Monday, Jun 18, 2018
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Ohio to get $88 million in funds to assist laid-off workers

Ohio received an $88.2 million shot in the arm Tuesday when U.S. Labor Secretary Hilda Solis announced additional funds for unemployment benefits to help laid-off workers here.

It is expected to be especially beneficial to the people who lost their jobs in the wake of bankruptcies by Chrysler LLC and General Motors Corp.

I see this as a beginning of a flicker of hope for the great residents and constituents who live here in the state of Ohio, said Ms. Solis.

The announcement came at Glasstech Inc., a glass-processing technology designer in Perrysburg, during the labor secretary s one-day tour that took her to four sites in southeast Michigan and the Toledo area. She was accompanied at the site by Gov. Ted Strickland.

She said, What it means is there ll be training opportunities. So while people are collecting their unemployment insurance, which is rightly due to them, they will also be eligible for training dollars.

But $49.3 million of the new money will be used for worker unemployment benefits or training funds.

The other $38.9 million has been earmarked for state jobless-benefits staffing and a new computer system to better expedite unemployment claims.

In January, a heavy volume of callers seeking to file unemployment claims caused a crash in Ohio s computer system and prevented jobless workers from going online to register for benefits and check in as required each week.

After her visit to Glasstech, Ms. Solis went to United Auto Workers Region 2-B headquarters in Maumee to meet with union officials, workers, and Maumee officials and to answer questions about the funds and future help the Labor Department plans to provide.

Earlier in the day Ms. Solis and Ed Montgomery, the Obama Administration s car czar, were at a GM plant in Romulus, Mich., along with Michigan state officials, and at Eastern Michigan University in Ypsilanti, Mich., for a roundtable discussion.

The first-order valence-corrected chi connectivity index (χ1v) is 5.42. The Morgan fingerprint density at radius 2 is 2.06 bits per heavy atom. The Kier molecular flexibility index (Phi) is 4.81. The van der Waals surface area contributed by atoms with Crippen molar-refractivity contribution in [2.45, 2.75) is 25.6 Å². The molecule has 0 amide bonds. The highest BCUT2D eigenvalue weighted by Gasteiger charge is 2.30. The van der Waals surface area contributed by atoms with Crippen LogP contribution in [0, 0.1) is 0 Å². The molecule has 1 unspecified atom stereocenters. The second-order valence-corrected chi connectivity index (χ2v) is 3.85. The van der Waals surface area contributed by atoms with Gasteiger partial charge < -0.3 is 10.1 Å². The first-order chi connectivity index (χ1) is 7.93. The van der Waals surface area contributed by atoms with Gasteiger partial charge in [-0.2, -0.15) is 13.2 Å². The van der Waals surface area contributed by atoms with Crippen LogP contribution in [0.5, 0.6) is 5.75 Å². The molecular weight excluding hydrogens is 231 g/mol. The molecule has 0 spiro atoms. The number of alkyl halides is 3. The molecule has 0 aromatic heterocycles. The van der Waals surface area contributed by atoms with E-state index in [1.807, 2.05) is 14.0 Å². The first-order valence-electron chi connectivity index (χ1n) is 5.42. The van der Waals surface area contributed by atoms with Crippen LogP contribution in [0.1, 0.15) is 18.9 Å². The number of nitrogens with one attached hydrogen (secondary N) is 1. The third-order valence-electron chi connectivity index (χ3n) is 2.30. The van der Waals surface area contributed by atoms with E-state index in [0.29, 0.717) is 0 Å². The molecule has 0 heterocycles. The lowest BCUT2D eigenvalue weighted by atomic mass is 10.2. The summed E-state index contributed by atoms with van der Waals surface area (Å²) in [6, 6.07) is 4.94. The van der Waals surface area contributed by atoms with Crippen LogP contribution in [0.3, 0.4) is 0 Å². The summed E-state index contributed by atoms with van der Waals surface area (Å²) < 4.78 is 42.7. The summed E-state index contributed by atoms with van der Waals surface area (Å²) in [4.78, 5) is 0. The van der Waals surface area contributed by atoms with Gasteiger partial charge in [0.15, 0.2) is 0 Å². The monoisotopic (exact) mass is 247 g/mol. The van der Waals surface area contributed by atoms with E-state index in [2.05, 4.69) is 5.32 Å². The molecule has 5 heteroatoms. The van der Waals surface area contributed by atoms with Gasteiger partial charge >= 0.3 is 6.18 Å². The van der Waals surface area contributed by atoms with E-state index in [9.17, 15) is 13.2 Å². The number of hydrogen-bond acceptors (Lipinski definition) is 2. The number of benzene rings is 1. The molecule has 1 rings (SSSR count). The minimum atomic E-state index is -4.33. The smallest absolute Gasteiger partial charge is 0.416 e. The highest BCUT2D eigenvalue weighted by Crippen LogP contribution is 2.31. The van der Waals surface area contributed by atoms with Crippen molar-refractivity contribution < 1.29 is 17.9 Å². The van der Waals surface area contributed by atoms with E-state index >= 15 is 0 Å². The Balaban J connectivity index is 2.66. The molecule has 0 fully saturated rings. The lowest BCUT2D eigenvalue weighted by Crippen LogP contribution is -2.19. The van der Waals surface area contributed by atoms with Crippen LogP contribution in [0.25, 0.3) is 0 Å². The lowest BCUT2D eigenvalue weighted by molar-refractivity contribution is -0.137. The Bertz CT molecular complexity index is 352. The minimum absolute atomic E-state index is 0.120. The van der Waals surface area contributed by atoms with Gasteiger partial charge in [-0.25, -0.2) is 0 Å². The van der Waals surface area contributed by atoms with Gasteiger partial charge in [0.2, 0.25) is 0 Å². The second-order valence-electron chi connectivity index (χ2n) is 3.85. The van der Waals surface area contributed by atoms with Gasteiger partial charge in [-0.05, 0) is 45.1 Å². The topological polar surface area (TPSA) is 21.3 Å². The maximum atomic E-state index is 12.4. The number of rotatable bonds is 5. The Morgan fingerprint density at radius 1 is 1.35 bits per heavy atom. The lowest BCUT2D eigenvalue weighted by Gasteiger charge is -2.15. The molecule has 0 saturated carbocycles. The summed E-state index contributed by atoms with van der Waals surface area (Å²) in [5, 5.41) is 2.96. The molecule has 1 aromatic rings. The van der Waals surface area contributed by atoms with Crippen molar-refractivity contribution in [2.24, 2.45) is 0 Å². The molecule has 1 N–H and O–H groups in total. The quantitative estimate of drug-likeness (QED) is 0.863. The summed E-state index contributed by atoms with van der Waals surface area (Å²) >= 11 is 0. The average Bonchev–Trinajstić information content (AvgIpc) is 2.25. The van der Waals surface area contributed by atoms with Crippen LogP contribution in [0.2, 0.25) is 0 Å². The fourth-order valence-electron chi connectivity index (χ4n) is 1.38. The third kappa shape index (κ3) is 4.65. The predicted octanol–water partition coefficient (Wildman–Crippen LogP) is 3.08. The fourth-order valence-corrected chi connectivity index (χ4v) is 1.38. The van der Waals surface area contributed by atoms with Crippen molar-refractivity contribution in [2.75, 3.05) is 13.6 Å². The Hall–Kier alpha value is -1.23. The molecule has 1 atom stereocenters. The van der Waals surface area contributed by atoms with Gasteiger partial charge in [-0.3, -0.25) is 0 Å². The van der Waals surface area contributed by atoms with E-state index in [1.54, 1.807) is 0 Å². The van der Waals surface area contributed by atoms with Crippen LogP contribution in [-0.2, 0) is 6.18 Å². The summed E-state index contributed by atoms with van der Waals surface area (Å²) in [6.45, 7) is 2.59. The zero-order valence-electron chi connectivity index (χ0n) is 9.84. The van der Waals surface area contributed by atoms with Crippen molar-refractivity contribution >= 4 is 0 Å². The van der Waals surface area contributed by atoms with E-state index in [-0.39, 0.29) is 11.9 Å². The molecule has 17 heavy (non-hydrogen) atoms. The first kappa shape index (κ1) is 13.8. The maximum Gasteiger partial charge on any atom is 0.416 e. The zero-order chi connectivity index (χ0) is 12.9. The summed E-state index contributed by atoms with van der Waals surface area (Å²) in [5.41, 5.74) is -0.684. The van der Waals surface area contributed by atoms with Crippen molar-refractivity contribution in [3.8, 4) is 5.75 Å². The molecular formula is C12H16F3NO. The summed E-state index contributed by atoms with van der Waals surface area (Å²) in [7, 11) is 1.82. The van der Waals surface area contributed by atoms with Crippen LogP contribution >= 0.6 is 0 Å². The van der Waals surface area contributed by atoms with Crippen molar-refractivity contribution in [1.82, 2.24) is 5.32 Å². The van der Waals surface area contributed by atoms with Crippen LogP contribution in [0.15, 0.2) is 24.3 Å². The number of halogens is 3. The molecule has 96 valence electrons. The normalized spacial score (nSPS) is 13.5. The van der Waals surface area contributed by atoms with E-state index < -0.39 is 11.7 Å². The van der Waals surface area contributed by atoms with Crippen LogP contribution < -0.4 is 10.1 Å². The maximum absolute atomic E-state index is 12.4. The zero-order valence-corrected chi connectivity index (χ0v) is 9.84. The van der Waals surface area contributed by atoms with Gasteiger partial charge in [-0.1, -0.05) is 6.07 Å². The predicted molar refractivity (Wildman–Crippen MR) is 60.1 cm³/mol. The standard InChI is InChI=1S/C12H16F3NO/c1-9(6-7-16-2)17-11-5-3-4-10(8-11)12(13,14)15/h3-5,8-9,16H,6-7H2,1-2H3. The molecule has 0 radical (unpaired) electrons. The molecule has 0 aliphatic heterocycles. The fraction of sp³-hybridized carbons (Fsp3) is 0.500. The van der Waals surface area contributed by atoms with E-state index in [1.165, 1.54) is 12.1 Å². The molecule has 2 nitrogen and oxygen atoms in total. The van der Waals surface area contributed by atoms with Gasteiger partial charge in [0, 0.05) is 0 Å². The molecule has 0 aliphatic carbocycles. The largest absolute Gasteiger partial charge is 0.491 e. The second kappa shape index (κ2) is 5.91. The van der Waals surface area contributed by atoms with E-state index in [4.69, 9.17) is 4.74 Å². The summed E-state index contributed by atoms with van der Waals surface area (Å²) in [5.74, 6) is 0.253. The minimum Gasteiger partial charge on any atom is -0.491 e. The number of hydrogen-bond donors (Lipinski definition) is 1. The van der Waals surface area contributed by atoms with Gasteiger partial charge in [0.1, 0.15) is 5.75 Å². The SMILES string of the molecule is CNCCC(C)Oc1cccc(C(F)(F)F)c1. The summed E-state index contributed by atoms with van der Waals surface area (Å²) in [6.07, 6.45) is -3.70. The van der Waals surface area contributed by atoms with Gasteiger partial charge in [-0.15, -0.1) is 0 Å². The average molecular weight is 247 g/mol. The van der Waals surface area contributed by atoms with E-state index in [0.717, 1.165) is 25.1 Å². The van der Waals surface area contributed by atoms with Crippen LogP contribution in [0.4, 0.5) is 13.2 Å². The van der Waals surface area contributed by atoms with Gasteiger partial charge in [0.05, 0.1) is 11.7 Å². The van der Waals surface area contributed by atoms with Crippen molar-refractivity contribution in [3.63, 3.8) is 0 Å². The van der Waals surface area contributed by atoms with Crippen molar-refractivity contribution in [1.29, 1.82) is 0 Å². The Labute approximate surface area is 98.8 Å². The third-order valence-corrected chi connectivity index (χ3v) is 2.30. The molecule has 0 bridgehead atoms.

In Michigan, Ms. Solis announced her department was providing an additional $49 million in federal aid to help Michigan workers who lose their jobs because of foreign trade.

In Perrysburg, the labor secretary said that Governor Strickland, a former colleague when the two served together in Congress, would be applying for additional Trade Readjustment Act aid for Ohio, and that she expected the state would apply for part of $500 million in green advanced technology funds that is to be announced in about two weeks.

The funds, she said, would be a perfect match for a place like Glasstech, which has its roots in auto glass production but is shifting more design work toward machines and systems that other companies will use to make energy-efficient glass and solar industry products.

While touring the factory, Ms. Solis saw a machine turn out tinted rear windows to be used in Volkswagen Passat autos, another make mirrored glass for buildings, and then tried testing the strength of glass by puncturing a sheet with a sharp object.

Mr. Strickland said an operation like Glasstech is exactly the kind of cutting-edge, innovative company that we believe is going to be a part of Ohio s economic recovery.

Afterwards, Mark Christman, Glasstech chief executive, said the visit by Ms. Solis and Mr. Strickland was more than just public relations.

The governor and Mr. Christman discussed Glasstech s application for grant money under a federal energy stimulus program to help the company purchase and build demonstration glass-making equipment that it sells to customers.

The equipment, which is expensive, is needed to show customers what Glasstech could provide for them. For now, the company must make do with videos and brochures.

We can sell it that way, but it s very, very difficult, Mr. Christman said.

Ms. Solis visit came less than two weeks after Mr. Montgomery, the federal director of recovery for auto communities and workers, visited Toledo and toured Chrysler s local Jeep assembly complex.

During his visit, he announced the availability of an additional $50 million in federal assistance to communities like Toledo with heavy automotive manufacturing to retrain workers for jobs in more environmentally friendly industries, such as renewable energy.

Contact Jon Chavez or 419-724-6128.

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